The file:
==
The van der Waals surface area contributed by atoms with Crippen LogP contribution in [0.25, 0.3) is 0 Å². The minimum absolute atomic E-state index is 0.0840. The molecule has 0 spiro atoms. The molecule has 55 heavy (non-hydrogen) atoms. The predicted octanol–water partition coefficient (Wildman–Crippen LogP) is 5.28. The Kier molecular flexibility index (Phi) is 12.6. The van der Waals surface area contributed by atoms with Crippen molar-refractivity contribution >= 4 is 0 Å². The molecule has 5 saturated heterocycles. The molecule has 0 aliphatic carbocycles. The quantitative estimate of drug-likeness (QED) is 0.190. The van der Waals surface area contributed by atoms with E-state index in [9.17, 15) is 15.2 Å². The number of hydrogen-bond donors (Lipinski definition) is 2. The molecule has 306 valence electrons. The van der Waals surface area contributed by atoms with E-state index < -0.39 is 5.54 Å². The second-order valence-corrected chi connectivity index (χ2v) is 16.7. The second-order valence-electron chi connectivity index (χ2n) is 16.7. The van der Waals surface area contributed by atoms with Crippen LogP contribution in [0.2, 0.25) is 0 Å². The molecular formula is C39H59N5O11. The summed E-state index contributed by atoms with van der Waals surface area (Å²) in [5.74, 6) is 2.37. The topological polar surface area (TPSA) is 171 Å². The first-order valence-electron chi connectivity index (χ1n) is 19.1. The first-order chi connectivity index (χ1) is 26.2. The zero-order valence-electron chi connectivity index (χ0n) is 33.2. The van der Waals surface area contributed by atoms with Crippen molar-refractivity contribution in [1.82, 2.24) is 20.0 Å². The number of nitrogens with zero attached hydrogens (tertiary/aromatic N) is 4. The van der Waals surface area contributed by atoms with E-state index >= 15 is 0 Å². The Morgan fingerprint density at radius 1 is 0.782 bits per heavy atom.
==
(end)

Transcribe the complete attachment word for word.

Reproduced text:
The van der Waals surface area contributed by atoms with Crippen LogP contribution in [0.25, 0.3) is 0 Å². The minimum absolute atomic E-state index is 0.0840. The molecule has 0 spiro atoms. The molecule has 55 heavy (non-hydrogen) atoms. The predicted octanol–water partition coefficient (Wildman–Crippen LogP) is 5.28. The Kier molecular flexibility index (Phi) is 12.6. The van der Waals surface area contributed by atoms with Crippen molar-refractivity contribution >= 4 is 0 Å². The molecule has 5 saturated heterocycles. The molecule has 0 aliphatic carbocycles. The quantitative estimate of drug-likeness (QED) is 0.190. The van der Waals surface area contributed by atoms with E-state index in [9.17, 15) is 15.2 Å². The number of hydrogen-bond donors (Lipinski definition) is 2. The molecule has 306 valence electrons. The van der Waals surface area contributed by atoms with E-state index < -0.39 is 5.54 Å². The second-order valence-corrected chi connectivity index (χ2v) is 16.7. The second-order valence-electron chi connectivity index (χ2n) is 16.7. The van der Waals surface area contributed by atoms with Crippen LogP contribution in [0.2, 0.25) is 0 Å². The molecular formula is C39H59N5O11. The summed E-state index contributed by atoms with van der Waals surface area (Å²) in [5.74, 6) is 2.37. The topological polar surface area (TPSA) is 171 Å². The first-order valence-electron chi connectivity index (χ1n) is 19.1. The first-order chi connectivity index (χ1) is 26.2. The zero-order valence-electron chi connectivity index (χ0n) is 33.2. The van der Waals surface area contributed by atoms with Crippen molar-refractivity contribution in [1.82, 2.24) is 20.0 Å². The number of nitrogens with zero attached hydrogens (tertiary/aromatic N) is 4. The van der Waals surface area contributed by atoms with E-state index >= 15 is 0 Å². The Morgan fingerprint density at radius 1 is 0.782 bits per heavy atom.